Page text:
Ageh’s presentation, whilst advocating to keep abreast of technology in the ever-evolving field of Librarianship, also warned about preservation, particularly in terms of the shift to digital resources. Whilst the digital demand is there, it also needs to be noted that the shift to digital can worsen inequality within our communities. There is the risk that commercial providers of digital resources may bypass the library and go straight for the customer. Ageh affirms that you should ‘never outsource your primary purpose'. I found this interesting, because it often feels that libraries are caught between a rock and a hard place with the publishers and the prices and terms that they set. Academic Libraries have had digital thrust upon them and there needs to be more done in terms of preservation and access. This opening speech really set the tone to what would be a thought-provoking couple of days. 

CONUL 2024 was a welcoming hub, it was clear to see that the attendees were keen to get to know each other and to hear what is happening in other areas of the Library and Information sector. For this conference I was assigned a mentor – Sarah-Anne Kennedy from TUD. Sarah-Anne really helped me to settle my nerves and ease into the conference. It was great to have a friendly face and point of reference for the two days. It was a jam-packed agenda with a wide variety of topics and interests covered. From community engagement, how to manage mergers, effective partnerships and A.I. – there was something for everyone.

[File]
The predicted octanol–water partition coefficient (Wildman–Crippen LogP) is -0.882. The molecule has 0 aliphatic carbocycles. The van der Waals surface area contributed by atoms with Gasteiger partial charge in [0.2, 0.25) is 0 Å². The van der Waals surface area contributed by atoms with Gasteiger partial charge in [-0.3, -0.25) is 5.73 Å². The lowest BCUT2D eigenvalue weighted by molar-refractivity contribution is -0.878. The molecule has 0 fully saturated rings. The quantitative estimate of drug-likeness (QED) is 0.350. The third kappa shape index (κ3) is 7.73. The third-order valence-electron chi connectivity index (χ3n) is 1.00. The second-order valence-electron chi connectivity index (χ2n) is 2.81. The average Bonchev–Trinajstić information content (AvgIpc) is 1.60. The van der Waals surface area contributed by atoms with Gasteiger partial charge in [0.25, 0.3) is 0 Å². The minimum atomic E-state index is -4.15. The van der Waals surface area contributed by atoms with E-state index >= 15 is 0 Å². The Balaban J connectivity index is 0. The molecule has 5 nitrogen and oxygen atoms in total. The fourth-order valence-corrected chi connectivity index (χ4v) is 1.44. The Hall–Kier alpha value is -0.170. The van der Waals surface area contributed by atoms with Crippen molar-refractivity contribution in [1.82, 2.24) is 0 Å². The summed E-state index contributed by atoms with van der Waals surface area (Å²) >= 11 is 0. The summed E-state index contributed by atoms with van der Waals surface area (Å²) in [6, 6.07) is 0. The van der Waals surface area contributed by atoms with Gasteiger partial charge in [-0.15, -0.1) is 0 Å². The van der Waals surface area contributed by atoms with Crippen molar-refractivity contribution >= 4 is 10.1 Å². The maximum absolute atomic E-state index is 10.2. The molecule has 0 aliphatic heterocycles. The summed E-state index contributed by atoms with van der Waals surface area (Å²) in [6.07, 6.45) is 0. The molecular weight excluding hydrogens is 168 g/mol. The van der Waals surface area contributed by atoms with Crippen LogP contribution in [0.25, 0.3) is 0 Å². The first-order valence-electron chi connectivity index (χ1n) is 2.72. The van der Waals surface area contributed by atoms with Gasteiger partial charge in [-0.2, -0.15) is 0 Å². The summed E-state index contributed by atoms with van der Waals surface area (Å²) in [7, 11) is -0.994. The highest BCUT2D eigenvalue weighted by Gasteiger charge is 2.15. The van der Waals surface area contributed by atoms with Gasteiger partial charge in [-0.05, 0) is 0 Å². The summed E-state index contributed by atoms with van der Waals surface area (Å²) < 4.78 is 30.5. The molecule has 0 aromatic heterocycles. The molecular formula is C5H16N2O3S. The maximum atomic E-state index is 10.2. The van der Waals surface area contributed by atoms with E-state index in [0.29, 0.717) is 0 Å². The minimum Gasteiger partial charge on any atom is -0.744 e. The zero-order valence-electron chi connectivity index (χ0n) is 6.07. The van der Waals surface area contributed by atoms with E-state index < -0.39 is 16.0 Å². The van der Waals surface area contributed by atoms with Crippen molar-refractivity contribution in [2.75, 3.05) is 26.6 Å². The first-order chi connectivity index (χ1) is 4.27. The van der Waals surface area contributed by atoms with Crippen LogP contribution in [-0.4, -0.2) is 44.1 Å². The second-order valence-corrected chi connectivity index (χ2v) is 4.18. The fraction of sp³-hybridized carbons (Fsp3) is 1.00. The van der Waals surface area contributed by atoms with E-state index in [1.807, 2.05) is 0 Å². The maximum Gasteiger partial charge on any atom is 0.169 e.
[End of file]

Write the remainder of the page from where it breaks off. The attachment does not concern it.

A poster with the title: Navigating change - Survey-based exploration of AI transition
Example of poster display CONUL 2024: Poster by Kath Stevenson, Iain McCool and Laura Milliken, MCClay Library QUB. 

Perhaps my biggest take-away from the conference was the need to really understand your organisation's values, so that you can actively seek out and engage with meaningful collaborations. The papers really showed the positive impact of successful collaborations and how this dialogue between partners yielded incredible results. Among the presentations, there was also a strong theme of resilience and the need for librarians to build policies of endurance, to not only ride out difficult times, but also to weather the storm of A.I. and find unique ways to harness this in a positive manner.